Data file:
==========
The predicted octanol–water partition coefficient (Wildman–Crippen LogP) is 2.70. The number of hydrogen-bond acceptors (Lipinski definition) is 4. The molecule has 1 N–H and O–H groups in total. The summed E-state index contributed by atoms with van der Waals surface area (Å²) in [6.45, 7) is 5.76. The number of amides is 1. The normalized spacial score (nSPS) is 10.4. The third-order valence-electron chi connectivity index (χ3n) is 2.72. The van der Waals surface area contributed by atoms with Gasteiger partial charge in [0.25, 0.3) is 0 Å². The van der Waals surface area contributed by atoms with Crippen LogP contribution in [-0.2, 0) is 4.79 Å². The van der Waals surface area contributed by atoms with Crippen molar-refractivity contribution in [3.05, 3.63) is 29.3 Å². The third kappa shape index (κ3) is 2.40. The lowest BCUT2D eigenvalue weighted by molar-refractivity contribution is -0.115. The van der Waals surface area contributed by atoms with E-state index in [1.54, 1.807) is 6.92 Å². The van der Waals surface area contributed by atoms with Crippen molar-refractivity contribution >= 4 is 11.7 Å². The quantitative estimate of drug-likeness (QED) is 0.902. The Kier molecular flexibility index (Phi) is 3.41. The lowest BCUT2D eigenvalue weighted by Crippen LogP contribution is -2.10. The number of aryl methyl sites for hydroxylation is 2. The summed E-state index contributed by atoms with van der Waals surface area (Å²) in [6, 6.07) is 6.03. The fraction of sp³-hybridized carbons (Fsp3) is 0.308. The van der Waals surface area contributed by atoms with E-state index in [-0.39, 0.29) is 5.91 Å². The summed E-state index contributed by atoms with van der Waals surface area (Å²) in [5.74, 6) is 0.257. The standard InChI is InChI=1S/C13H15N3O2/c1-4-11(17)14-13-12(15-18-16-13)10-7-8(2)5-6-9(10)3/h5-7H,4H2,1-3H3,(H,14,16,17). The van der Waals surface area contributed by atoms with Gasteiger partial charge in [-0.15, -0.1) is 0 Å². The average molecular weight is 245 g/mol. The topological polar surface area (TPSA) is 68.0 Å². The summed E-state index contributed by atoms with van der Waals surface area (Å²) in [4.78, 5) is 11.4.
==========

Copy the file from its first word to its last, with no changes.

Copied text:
The predicted octanol–water partition coefficient (Wildman–Crippen LogP) is 2.70. The number of hydrogen-bond acceptors (Lipinski definition) is 4. The molecule has 1 N–H and O–H groups in total. The summed E-state index contributed by atoms with van der Waals surface area (Å²) in [6.45, 7) is 5.76. The number of amides is 1. The normalized spacial score (nSPS) is 10.4. The third-order valence-electron chi connectivity index (χ3n) is 2.72. The van der Waals surface area contributed by atoms with Gasteiger partial charge in [0.25, 0.3) is 0 Å². The van der Waals surface area contributed by atoms with Crippen LogP contribution in [-0.2, 0) is 4.79 Å². The van der Waals surface area contributed by atoms with Crippen molar-refractivity contribution in [3.05, 3.63) is 29.3 Å². The third kappa shape index (κ3) is 2.40. The lowest BCUT2D eigenvalue weighted by molar-refractivity contribution is -0.115. The van der Waals surface area contributed by atoms with E-state index in [1.54, 1.807) is 6.92 Å². The van der Waals surface area contributed by atoms with Crippen molar-refractivity contribution >= 4 is 11.7 Å². The quantitative estimate of drug-likeness (QED) is 0.902. The Kier molecular flexibility index (Phi) is 3.41. The lowest BCUT2D eigenvalue weighted by Crippen LogP contribution is -2.10. The number of aryl methyl sites for hydroxylation is 2. The summed E-state index contributed by atoms with van der Waals surface area (Å²) in [6, 6.07) is 6.03. The fraction of sp³-hybridized carbons (Fsp3) is 0.308. The van der Waals surface area contributed by atoms with E-state index in [-0.39, 0.29) is 5.91 Å². The summed E-state index contributed by atoms with van der Waals surface area (Å²) in [5.74, 6) is 0.257. The standard InChI is InChI=1S/C13H15N3O2/c1-4-11(17)14-13-12(15-18-16-13)10-7-8(2)5-6-9(10)3/h5-7H,4H2,1-3H3,(H,14,16,17). The van der Waals surface area contributed by atoms with Gasteiger partial charge in [-0.15, -0.1) is 0 Å². The average molecular weight is 245 g/mol. The topological polar surface area (TPSA) is 68.0 Å². The summed E-state index contributed by atoms with van der Waals surface area (Å²) in [4.78, 5) is 11.4.